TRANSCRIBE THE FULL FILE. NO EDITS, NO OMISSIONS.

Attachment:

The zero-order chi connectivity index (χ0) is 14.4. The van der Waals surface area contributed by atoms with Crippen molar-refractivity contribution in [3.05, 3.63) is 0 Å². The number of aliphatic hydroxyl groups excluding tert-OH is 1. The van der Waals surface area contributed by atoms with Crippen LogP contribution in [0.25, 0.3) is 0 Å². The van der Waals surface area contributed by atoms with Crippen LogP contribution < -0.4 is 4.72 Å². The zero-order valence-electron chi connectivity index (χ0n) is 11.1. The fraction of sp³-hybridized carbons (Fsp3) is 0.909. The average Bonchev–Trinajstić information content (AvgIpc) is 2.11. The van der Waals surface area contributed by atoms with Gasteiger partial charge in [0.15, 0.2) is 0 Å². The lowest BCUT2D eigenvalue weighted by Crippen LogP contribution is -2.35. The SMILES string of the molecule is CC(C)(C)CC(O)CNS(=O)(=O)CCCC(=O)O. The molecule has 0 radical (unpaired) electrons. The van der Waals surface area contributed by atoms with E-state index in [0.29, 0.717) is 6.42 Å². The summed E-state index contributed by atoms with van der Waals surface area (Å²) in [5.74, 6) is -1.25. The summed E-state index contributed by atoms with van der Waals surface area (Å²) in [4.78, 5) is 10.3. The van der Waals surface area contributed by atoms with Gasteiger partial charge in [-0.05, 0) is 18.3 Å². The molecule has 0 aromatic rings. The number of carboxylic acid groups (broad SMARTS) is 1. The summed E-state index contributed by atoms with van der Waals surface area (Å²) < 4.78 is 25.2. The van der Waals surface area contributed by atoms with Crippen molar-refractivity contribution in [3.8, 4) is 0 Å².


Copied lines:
The zero-order chi connectivity index (χ0) is 14.4. The van der Waals surface area contributed by atoms with Crippen molar-refractivity contribution in [3.05, 3.63) is 0 Å². The number of aliphatic hydroxyl groups excluding tert-OH is 1. The van der Waals surface area contributed by atoms with Crippen LogP contribution in [0.25, 0.3) is 0 Å². The van der Waals surface area contributed by atoms with Crippen LogP contribution < -0.4 is 4.72 Å². The zero-order valence-electron chi connectivity index (χ0n) is 11.1. The fraction of sp³-hybridized carbons (Fsp3) is 0.909. The average Bonchev–Trinajstić information content (AvgIpc) is 2.11. The van der Waals surface area contributed by atoms with Gasteiger partial charge in [0.15, 0.2) is 0 Å². The lowest BCUT2D eigenvalue weighted by Crippen LogP contribution is -2.35. The SMILES string of the molecule is CC(C)(C)CC(O)CNS(=O)(=O)CCCC(=O)O. The molecule has 0 radical (unpaired) electrons. The van der Waals surface area contributed by atoms with E-state index in [0.29, 0.717) is 6.42 Å². The summed E-state index contributed by atoms with van der Waals surface area (Å²) in [5.74, 6) is -1.25. The summed E-state index contributed by atoms with van der Waals surface area (Å²) in [4.78, 5) is 10.3. The van der Waals surface area contributed by atoms with Gasteiger partial charge in [-0.05, 0) is 18.3 Å². The molecule has 0 aromatic rings. The number of carboxylic acid groups (broad SMARTS) is 1. The summed E-state index contributed by atoms with van der Waals surface area (Å²) < 4.78 is 25.2. The van der Waals surface area contributed by atoms with Crippen molar-refractivity contribution in [3.8, 4) is 0 Å².